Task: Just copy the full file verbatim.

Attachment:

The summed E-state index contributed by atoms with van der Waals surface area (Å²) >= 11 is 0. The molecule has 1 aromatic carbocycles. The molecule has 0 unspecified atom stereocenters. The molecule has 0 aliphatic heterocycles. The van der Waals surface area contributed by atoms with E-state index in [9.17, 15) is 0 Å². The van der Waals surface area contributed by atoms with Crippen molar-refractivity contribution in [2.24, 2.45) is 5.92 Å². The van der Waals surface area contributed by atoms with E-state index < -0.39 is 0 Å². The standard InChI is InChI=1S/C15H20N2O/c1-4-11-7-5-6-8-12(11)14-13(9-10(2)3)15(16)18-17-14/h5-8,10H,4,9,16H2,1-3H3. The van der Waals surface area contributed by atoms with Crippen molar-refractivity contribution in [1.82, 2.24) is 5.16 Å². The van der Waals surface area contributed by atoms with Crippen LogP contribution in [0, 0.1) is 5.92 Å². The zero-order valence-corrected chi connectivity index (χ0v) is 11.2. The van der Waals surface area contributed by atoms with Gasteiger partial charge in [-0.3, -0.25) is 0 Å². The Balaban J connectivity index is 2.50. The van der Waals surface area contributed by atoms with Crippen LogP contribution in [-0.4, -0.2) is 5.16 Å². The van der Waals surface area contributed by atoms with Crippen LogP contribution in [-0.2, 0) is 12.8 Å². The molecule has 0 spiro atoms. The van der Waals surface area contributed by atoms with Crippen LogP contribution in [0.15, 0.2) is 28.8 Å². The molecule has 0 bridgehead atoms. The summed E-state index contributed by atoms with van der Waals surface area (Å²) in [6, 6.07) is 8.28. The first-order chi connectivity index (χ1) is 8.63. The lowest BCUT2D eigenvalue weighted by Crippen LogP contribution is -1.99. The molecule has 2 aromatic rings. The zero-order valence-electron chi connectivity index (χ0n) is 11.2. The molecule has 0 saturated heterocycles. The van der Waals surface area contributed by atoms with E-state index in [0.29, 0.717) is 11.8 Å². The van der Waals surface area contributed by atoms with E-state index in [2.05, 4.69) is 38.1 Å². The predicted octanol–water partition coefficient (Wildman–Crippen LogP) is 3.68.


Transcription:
The summed E-state index contributed by atoms with van der Waals surface area (Å²) >= 11 is 0. The molecule has 1 aromatic carbocycles. The molecule has 0 unspecified atom stereocenters. The molecule has 0 aliphatic heterocycles. The van der Waals surface area contributed by atoms with E-state index in [9.17, 15) is 0 Å². The van der Waals surface area contributed by atoms with Crippen molar-refractivity contribution in [2.24, 2.45) is 5.92 Å². The van der Waals surface area contributed by atoms with E-state index < -0.39 is 0 Å². The standard InChI is InChI=1S/C15H20N2O/c1-4-11-7-5-6-8-12(11)14-13(9-10(2)3)15(16)18-17-14/h5-8,10H,4,9,16H2,1-3H3. The van der Waals surface area contributed by atoms with Crippen molar-refractivity contribution in [1.82, 2.24) is 5.16 Å². The van der Waals surface area contributed by atoms with Crippen LogP contribution in [0, 0.1) is 5.92 Å². The zero-order valence-corrected chi connectivity index (χ0v) is 11.2. The van der Waals surface area contributed by atoms with Gasteiger partial charge in [-0.3, -0.25) is 0 Å². The Balaban J connectivity index is 2.50. The van der Waals surface area contributed by atoms with Crippen LogP contribution in [-0.4, -0.2) is 5.16 Å². The van der Waals surface area contributed by atoms with Crippen LogP contribution in [-0.2, 0) is 12.8 Å². The molecule has 0 spiro atoms. The van der Waals surface area contributed by atoms with Crippen LogP contribution in [0.15, 0.2) is 28.8 Å². The molecule has 0 bridgehead atoms. The summed E-state index contributed by atoms with van der Waals surface area (Å²) in [6, 6.07) is 8.28. The first-order chi connectivity index (χ1) is 8.63. The lowest BCUT2D eigenvalue weighted by Crippen LogP contribution is -1.99. The molecule has 2 aromatic rings. The zero-order valence-electron chi connectivity index (χ0n) is 11.2. The molecule has 0 saturated heterocycles. The van der Waals surface area contributed by atoms with E-state index in [0.29, 0.717) is 11.8 Å². The van der Waals surface area contributed by atoms with E-state index in [2.05, 4.69) is 38.1 Å². The predicted octanol–water partition coefficient (Wildman–Crippen LogP) is 3.68.